PRINT March 1999


Laurie Anderson’s United States opened at the Brooklyn Academy of Music on February 3, 1983. The work was divided into four parts, comprising seventy-eight separately titled segments, some musical and some spoken; and it took eight hours, split over two nights, to perform. I saw the second show, on February 5 and 6.

United States is usually classified as performance art, but this is misleading. It was much more conventionally staged than performance art ordinarily is. It used the proscenium for the standard theatrical purpose—to establish an unambiguous distinction between the performer and the audience—and it rigorously excluded the element that gives most performance art its edge, which is contingency. In performance art, a piece isn’t performed; the performance is the piece. The work of art is whatever happens within a set of conditions the artist has laid down. But Anderson was performing pieces she had already created, some of which her audience already knew from listening to her hit single “O Superman” (released in 1981) and her album Big Science (1982). Her appearance at BAM had a lot more in common with Barry Manilow at Wolf Trap than it did with Chris Burden at The Kitchen. United States was a concert.

Still, Anderson came out of the performance-art tradition, and United States was essentially an elaboration of that tradition’s central insight, which is that the ground of expression is the body. This may seem a counterintuitive thing to say about a work famous for an ostentatious deployment of electronic hardware—vocoder, harmonizer, synclavier—and lots of visual effects. And most of the songs and stand-up routines Anderson performed in the work were wan and ironic tales about daily life in the postindustrial (what we now call the digital) age, filled with references to airplanes, televisions, petrochemicals, missiles, and outer space. The gadgets and the spaceships gave some people the idea that United States enacted some profound disaffection with creeping dehumanization, that it was a cri de coeur against the progressive disenchantment of the world. But its effect on me was exactly the opposite. I took the point to be that the world can’t be disenchanted, because enchantment is the mode in which human beings experience it. The trail of the human serpent (said William James) is over everything, including answering-machine beeps and airline safety instructions.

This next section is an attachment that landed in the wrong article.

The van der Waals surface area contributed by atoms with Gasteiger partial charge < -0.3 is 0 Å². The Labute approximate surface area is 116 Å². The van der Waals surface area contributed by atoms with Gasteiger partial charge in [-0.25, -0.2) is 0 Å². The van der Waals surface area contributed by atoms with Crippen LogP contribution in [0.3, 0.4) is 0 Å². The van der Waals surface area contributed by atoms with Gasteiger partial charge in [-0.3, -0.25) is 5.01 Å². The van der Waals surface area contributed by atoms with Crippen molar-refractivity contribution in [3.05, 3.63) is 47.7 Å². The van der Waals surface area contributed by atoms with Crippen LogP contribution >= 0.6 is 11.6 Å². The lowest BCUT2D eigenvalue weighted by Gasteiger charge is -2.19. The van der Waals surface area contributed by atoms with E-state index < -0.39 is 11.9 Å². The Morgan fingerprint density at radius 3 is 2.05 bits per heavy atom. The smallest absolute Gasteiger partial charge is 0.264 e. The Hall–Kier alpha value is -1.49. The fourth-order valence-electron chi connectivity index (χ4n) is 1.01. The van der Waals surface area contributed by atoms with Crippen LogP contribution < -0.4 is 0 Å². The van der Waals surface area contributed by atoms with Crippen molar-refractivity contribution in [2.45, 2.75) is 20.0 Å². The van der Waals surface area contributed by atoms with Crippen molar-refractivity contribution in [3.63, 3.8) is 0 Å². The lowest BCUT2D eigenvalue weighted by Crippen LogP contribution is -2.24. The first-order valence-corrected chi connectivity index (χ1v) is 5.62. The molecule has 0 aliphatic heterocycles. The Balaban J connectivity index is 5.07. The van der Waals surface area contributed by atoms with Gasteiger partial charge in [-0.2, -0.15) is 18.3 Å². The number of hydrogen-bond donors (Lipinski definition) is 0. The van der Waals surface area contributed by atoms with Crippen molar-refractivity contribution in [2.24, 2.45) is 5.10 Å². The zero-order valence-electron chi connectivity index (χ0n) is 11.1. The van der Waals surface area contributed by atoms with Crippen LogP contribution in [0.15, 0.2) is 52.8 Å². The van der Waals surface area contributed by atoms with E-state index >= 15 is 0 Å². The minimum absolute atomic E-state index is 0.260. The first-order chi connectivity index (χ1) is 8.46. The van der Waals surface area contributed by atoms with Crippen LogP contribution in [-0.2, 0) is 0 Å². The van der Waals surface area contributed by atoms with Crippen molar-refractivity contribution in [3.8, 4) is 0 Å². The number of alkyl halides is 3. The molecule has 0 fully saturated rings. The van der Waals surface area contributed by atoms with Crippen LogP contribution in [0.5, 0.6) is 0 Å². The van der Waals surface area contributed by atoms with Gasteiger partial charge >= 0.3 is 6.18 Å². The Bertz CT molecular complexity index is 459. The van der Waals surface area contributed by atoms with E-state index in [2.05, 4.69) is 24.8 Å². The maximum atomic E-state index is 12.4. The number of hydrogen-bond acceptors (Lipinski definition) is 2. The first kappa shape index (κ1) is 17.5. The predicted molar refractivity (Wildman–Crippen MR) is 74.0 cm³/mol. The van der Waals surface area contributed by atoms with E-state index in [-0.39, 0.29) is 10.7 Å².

One of the great evolutionary leaps in the history of modern entertainment was the invention of the microphone. The microphone is more than a convenience, and it is more than a prop; it is an extension of the body. It expands the space the performer can command by reducing that space to the dimensions of intimacy. It turns the stadium into a bedroom; it murmurs softly into the ears of thousands. And then there is the object itself—this long, sleek, juiced-up thing just begging to be caressed with sounds, to be kissed and teased and masturbated. It is the instrument of vocal seduction and its very image. That the microphone looks the way it does is no accident; the ghost of the body is hidden in the forms of most of the things we make. Many images in United States were designed to make this point: for example, an enormous blown-up photograph of an electric wall socket. It looked, twenty feet high, with its two vertical slots and the little hole underneath, just like a face, frozen in an expression of permanent astonishment, an electronic Mr. Potato Head.

All the hardware in United States was prosthetic in just this way. Anderson programmed her synthesizers with human voices (like the breathy “hah hah hahs” in “O Superman”); she projected her own silhouette onto a vast screen and made shadow puppets with her hands. She inserted a miniature speaker into her mouth and manipulated the sound by moving her lips. She recorded her own voice on a strip of audiotape, fixed the tape to a bow, and “played” it on a violin with a pick-up mounted on it in place of strings. She wired her head and performed a drum solo on her skull. She turned herself, in short, into an instrument. She didn’t sing the body electric. She was the body electric.

The monologues in United States mostly expressed a mild neurosis about living in a world filled with airplanes and answering machines; but the work itself exuded control. A petite androgyne, done up in punk chic—black suit, red socks, Vaseline-spiked hair—and manipulating her voice to sound, alternately, like a midwestern ingenue and a solemnly goofy Ronald Reagan, dominated the room for eight hours. Contingency was banned for a reason: In two evenings’ worth of songs and stories about how things tend to go wrong, nothing was supposed to go wrong. And the gamine persona was plainly designed to create a contrast: The more waiflike Anderson seemed, the more impressive the control she exerted. The show was wired, and there was a woman in a punk hairdo, not a faceless middle-aged guy in a white lab coat, throwing the switches. Feminism was not exactly the center of Anderson’s material, but it was part of the message.

Well, as the song says, that was the time, and that was the record of the time. People like me, coming out of the ’60s, once dreamed of a fusion between something like pop music and something like Conceptual art, of an expressive form that would integrate the urgency and excitement of a rock concert with the cool detachment of an art without illusions. We wished for energy and imagination without pretension, for entertainment that did not pander and art that was not antagonistic to commercialism, merely indifferent to it. I suppose we hoped to strike such a balance in our own lives. Glimpses of what that sensibility might have been like were pretty rare. United States was one of them.